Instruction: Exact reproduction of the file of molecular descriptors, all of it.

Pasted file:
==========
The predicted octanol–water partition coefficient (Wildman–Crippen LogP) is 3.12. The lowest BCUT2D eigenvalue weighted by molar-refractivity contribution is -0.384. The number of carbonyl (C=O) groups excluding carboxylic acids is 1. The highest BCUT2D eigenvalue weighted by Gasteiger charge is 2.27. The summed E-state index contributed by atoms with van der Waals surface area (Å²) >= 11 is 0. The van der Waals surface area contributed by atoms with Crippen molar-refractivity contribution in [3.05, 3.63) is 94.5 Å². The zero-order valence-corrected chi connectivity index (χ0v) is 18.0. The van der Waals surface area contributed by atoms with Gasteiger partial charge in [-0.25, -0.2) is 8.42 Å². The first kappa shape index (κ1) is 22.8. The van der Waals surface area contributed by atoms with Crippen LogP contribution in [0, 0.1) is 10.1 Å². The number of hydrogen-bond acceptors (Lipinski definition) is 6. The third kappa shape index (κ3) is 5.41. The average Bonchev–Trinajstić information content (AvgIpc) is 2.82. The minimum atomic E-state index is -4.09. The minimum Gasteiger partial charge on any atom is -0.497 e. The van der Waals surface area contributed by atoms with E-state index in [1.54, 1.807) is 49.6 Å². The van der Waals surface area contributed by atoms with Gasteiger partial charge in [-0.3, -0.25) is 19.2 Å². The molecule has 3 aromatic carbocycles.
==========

The predicted octanol–water partition coefficient (Wildman–Crippen LogP) is 3.12. The lowest BCUT2D eigenvalue weighted by molar-refractivity contribution is -0.384. The number of carbonyl (C=O) groups excluding carboxylic acids is 1. The highest BCUT2D eigenvalue weighted by Gasteiger charge is 2.27. The summed E-state index contributed by atoms with van der Waals surface area (Å²) >= 11 is 0. The van der Waals surface area contributed by atoms with Crippen molar-refractivity contribution in [3.05, 3.63) is 94.5 Å². The zero-order valence-corrected chi connectivity index (χ0v) is 18.0. The van der Waals surface area contributed by atoms with Gasteiger partial charge in [-0.25, -0.2) is 8.42 Å². The first kappa shape index (κ1) is 22.8. The van der Waals surface area contributed by atoms with Crippen LogP contribution in [0, 0.1) is 10.1 Å². The number of hydrogen-bond acceptors (Lipinski definition) is 6. The third kappa shape index (κ3) is 5.41. The average Bonchev–Trinajstić information content (AvgIpc) is 2.82. The minimum atomic E-state index is -4.09. The minimum Gasteiger partial charge on any atom is -0.497 e. The van der Waals surface area contributed by atoms with E-state index in [1.54, 1.807) is 49.6 Å². The van der Waals surface area contributed by atoms with Gasteiger partial charge in [-0.3, -0.25) is 19.2 Å². The molecule has 3 aromatic carbocycles.